sphinx / doc / intl.rst

Internationalization

Complementary to translations provided for Sphinx-generated messages such as navigation bars, Sphinx provides mechanisms facilitating document translations in itself. See the :ref:`intl-options` for details on configuration.

translation.png

Workflow visualization of translations in Sphinx. (The stick-figure is taken from an XKCD comic.)

gettext [1] is an established standard for internationalization and localization. It naïvely maps messages in a program to a translated string. Sphinx uses these facilities to translate whole documents.

Initially project maintainers have to collect all translatable strings (also referred to as messages) to make them known to translators. Sphinx extracts these through invocation of sphinx-build -b gettext.

Every single element in the doctree will end up in a single message which results in lists being equally split into different chunks while large paragraphs will remain as coarsely-grained as they were in the original document. This grants seamless document updates while still providing a little bit of context for translators in free-text passages. It is the maintainer's task to split up paragraphs which are too large as there is no sane automated way to do that.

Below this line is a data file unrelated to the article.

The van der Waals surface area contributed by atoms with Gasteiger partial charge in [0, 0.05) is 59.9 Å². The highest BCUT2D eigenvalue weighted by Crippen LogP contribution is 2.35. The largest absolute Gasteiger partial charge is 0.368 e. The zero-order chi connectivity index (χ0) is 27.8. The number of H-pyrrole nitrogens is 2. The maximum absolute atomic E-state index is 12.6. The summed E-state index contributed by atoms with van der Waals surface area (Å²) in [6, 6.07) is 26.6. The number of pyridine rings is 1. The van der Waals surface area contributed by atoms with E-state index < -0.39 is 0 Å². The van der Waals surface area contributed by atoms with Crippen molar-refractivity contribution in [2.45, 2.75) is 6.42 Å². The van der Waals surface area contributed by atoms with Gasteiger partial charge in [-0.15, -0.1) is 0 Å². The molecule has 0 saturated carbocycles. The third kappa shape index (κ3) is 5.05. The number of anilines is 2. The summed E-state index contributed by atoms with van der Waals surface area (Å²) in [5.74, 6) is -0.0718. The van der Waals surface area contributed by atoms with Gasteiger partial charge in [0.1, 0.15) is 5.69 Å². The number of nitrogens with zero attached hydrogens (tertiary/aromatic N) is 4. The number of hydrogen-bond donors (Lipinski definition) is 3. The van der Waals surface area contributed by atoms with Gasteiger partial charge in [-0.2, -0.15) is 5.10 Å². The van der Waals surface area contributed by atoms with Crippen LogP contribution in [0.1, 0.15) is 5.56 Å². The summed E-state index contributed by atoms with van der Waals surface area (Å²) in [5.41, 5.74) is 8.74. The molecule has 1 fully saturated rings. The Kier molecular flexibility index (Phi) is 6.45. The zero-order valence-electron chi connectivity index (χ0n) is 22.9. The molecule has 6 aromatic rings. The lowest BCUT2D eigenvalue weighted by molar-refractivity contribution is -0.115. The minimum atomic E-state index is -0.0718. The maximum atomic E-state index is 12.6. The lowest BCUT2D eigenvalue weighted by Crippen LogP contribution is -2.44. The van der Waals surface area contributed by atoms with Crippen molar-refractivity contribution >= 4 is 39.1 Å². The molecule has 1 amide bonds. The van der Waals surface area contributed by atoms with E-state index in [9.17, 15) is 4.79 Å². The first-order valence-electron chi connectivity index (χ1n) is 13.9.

After Sphinx successfully ran the :class:`~sphinx.builders.gettext.MessageCatalogBuilder` you will find a collection of .pot files in your output directory. These are catalog templates and contain messages in your original language only.

They can be delivered to translators which will transform them to .po files --- so called message catalogs --- containing a mapping from the original messages to foreign-language strings.

Gettext compiles them into a binary format known as binary catalogs through :program:`msgfmt` for efficiency reasons. If you make these files discoverable with :confval:`locale_dirs` for your :confval:`language`, Sphinx will pick them up automatically.

An example: you have a document usage.rst in your Sphinx project. The gettext builder will put its messages into usage.pot. Imagine you have Spanish translations [2] on your hands in usage.po --- for your builds to be translated you need to follow these instructions:

  • Compile your message catalog to a locale directory, say translated, so it ends up in ./translated/es/LC_MESSAGES/usage.mo in your source directory (where es is the language code for Spanish.)

    msgfmt "usage.po" -o "translated/es/LC_MESSAGES/usage.mo"
    
  • Set :confval:`locale_dirs` to ["translated/"].

  • Set :confval:`language` to es (also possible via :option:`-D`).

  • Run your desired build.

Footnotes

[1]See the GNU gettext utilites for details on that software suite.
[2]Because nobody expects the Spanish Inquisition!
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